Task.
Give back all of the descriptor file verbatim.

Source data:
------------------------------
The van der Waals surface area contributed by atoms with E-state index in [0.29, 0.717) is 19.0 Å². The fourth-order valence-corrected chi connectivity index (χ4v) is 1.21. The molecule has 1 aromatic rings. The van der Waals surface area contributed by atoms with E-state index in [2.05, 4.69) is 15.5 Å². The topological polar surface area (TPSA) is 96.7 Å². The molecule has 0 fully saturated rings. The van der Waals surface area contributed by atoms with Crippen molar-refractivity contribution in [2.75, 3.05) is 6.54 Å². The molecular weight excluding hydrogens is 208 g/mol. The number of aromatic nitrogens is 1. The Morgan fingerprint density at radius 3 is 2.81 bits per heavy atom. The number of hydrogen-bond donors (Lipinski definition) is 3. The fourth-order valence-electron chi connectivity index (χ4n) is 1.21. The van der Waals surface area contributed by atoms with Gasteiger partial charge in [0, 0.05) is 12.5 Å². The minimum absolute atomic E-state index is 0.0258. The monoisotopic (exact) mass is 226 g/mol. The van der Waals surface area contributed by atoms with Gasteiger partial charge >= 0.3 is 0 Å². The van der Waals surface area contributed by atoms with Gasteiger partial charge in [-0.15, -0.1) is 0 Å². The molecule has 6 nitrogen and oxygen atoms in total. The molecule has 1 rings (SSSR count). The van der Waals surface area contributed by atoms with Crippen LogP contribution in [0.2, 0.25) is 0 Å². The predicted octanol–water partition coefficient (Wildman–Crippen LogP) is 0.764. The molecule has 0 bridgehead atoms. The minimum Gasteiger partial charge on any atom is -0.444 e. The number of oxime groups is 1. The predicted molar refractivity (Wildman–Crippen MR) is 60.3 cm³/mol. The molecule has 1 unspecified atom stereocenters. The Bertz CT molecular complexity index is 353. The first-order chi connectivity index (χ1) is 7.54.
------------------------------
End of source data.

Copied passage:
The van der Waals surface area contributed by atoms with E-state index in [0.29, 0.717) is 19.0 Å². The fourth-order valence-corrected chi connectivity index (χ4v) is 1.21. The molecule has 1 aromatic rings. The van der Waals surface area contributed by atoms with E-state index in [2.05, 4.69) is 15.5 Å². The topological polar surface area (TPSA) is 96.7 Å². The molecule has 0 fully saturated rings. The van der Waals surface area contributed by atoms with Crippen molar-refractivity contribution in [2.75, 3.05) is 6.54 Å². The molecular weight excluding hydrogens is 208 g/mol. The number of aromatic nitrogens is 1. The Morgan fingerprint density at radius 3 is 2.81 bits per heavy atom. The number of hydrogen-bond donors (Lipinski definition) is 3. The fourth-order valence-electron chi connectivity index (χ4n) is 1.21. The van der Waals surface area contributed by atoms with Gasteiger partial charge in [0, 0.05) is 12.5 Å². The minimum absolute atomic E-state index is 0.0258. The monoisotopic (exact) mass is 226 g/mol. The van der Waals surface area contributed by atoms with Gasteiger partial charge >= 0.3 is 0 Å². The van der Waals surface area contributed by atoms with Gasteiger partial charge in [-0.15, -0.1) is 0 Å². The molecule has 6 nitrogen and oxygen atoms in total. The molecule has 1 rings (SSSR count). The van der Waals surface area contributed by atoms with Crippen LogP contribution in [0.2, 0.25) is 0 Å². The predicted octanol–water partition coefficient (Wildman–Crippen LogP) is 0.764. The molecule has 0 bridgehead atoms. The minimum Gasteiger partial charge on any atom is -0.444 e. The number of oxime groups is 1. The predicted molar refractivity (Wildman–Crippen MR) is 60.3 cm³/mol. The molecule has 1 unspecified atom stereocenters. The Bertz CT molecular complexity index is 353. The first-order chi connectivity index (χ1) is 7.54.